The Mexican Tree Duck Analysis

The Mexican Tree Duck (Critical Survey of Contemporary Fiction)

James Crumley’s first novel in a decade reintroduces C.W. Sughrue, the central character of THE LAST GOOD KISS (1978). Sughrue is a private detective operating out of Meriweather, Montana, and he’s one tough hombre. “‘Shoog’ as in sugar, honey,” he explains the pronunciation of his name upon meeting a young woman, “and ‘rue’ as in rue the goddamned day.” He has a sense of humor, too.

In THE MEXICAN TREE DUCK Sughrue takes on what seems to be a straightforward case: tracking down one Sarita Cisneros Pines, missing wife of the U.S. president’s special envoy to Mexico and—just perhaps—the natural mother of one of Sughrue’s drug-dealing buddies. But in Sughrue’s world nothing is that simple. Neither Mrs. Pines’s husband nor the FBI—which has taken a suspiciously intense interest in the case—welcomes Sughrue’s help. And at every step of the way Sughrue encounters heavily armed resistance, leading him to enlist his own band of old Vietnam buddies in what seems increasingly like a reprise of the former conflict.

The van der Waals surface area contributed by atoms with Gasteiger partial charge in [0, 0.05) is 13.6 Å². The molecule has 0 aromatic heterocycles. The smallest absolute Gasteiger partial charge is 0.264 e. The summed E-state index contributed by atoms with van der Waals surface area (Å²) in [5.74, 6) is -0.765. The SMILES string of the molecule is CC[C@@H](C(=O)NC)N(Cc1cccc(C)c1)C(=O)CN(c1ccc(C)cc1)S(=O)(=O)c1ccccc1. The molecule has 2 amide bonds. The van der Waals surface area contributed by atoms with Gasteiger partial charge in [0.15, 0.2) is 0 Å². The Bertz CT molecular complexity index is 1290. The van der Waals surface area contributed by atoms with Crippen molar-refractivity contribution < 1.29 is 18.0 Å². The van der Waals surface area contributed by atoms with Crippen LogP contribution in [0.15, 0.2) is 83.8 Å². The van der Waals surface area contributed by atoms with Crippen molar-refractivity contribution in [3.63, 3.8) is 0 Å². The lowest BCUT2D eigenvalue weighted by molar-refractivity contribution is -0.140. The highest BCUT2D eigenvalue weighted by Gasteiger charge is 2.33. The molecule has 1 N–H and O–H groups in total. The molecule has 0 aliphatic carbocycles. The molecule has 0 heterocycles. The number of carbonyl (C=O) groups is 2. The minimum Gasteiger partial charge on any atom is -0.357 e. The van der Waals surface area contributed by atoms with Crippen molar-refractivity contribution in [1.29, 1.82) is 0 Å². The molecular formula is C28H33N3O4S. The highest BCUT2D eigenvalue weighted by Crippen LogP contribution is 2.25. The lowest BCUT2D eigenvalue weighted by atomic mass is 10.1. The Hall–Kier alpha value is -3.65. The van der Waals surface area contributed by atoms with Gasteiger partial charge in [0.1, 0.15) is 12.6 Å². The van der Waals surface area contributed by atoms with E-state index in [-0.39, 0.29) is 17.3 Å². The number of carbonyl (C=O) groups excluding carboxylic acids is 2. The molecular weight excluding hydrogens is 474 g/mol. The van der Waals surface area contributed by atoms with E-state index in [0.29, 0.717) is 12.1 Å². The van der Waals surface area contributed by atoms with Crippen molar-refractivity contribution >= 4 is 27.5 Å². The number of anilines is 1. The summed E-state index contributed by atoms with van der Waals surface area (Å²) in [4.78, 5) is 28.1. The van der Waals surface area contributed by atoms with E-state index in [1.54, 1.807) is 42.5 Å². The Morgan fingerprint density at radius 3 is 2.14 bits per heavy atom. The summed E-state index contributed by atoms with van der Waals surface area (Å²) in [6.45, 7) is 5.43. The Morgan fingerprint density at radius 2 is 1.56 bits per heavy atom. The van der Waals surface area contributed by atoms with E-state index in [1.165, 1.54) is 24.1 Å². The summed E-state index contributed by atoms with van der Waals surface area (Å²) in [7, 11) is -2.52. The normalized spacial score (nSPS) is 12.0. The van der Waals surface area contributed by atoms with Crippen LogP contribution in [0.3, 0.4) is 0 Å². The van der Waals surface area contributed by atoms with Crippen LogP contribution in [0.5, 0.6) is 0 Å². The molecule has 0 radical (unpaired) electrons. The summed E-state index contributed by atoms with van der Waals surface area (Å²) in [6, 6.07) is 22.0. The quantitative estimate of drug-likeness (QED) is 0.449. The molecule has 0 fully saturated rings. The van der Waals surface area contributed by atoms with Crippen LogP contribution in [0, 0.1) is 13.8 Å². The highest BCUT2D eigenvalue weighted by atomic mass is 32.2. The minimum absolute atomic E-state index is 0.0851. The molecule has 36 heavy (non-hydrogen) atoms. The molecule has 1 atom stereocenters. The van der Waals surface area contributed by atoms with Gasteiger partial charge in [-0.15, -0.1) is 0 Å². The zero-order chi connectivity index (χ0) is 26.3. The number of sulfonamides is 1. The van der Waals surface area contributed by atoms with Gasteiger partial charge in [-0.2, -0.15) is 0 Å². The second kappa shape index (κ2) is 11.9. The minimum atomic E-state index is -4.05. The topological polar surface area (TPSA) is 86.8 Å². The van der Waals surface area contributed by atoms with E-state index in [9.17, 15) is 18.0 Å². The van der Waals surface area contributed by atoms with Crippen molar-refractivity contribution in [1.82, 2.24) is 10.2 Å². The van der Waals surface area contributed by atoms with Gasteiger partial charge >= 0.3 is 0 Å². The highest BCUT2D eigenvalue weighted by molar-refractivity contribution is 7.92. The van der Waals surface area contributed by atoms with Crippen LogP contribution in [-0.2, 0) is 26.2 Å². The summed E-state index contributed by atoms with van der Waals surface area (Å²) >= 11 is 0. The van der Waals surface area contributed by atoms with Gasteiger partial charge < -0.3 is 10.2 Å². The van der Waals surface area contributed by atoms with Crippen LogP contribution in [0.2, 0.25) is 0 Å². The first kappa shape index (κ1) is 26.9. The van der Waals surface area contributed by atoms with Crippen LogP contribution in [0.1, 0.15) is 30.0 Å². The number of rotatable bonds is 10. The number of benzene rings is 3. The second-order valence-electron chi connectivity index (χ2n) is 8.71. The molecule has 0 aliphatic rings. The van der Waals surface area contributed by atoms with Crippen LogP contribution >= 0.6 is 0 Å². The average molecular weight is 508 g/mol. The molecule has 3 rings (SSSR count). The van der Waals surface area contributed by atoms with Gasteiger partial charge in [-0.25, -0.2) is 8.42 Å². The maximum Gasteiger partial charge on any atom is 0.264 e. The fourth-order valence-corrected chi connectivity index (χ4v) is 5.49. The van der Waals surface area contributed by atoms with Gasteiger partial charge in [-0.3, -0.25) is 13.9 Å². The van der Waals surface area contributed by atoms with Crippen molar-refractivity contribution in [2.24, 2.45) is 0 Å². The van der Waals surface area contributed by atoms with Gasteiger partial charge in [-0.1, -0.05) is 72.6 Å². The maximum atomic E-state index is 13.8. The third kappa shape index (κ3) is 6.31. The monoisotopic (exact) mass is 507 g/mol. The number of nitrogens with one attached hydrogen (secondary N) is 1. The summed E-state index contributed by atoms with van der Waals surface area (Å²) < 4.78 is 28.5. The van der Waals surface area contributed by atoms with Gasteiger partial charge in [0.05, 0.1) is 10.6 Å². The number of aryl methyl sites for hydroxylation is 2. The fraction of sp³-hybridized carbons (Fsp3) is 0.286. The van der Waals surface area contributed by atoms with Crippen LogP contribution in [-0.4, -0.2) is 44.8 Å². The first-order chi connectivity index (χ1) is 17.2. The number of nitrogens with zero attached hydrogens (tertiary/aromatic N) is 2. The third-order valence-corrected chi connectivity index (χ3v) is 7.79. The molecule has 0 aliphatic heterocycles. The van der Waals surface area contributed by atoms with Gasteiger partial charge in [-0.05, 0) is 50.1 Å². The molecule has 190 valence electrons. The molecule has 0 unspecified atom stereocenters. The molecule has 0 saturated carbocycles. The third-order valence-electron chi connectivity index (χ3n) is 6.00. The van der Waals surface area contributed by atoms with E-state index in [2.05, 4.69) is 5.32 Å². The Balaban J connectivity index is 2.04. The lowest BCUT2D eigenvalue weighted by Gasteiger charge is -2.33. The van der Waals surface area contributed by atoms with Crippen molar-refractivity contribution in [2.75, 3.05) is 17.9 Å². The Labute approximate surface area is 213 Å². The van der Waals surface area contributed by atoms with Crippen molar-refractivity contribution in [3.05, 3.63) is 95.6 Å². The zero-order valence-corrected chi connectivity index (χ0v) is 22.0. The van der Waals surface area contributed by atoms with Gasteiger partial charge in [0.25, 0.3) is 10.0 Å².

Crumley’s novel defies any more coherent summary, and we reach the last page wondering whether we’ve been led on a wild goose chase. (Make that a wild duck chase.) But we read Crumley not for plot but for language and attitude. He writes with angry intensity, and handles his scenes of violence and mayhem as well as anyone who’s ever tackled the West. His characters move through a landscape of great natural beauty, but one corrupted by easy money and easy drugs and easy firepower, one in which the battles of Vietnam are forever being replayed. It’s not a pretty sight, but it’s a memorable one.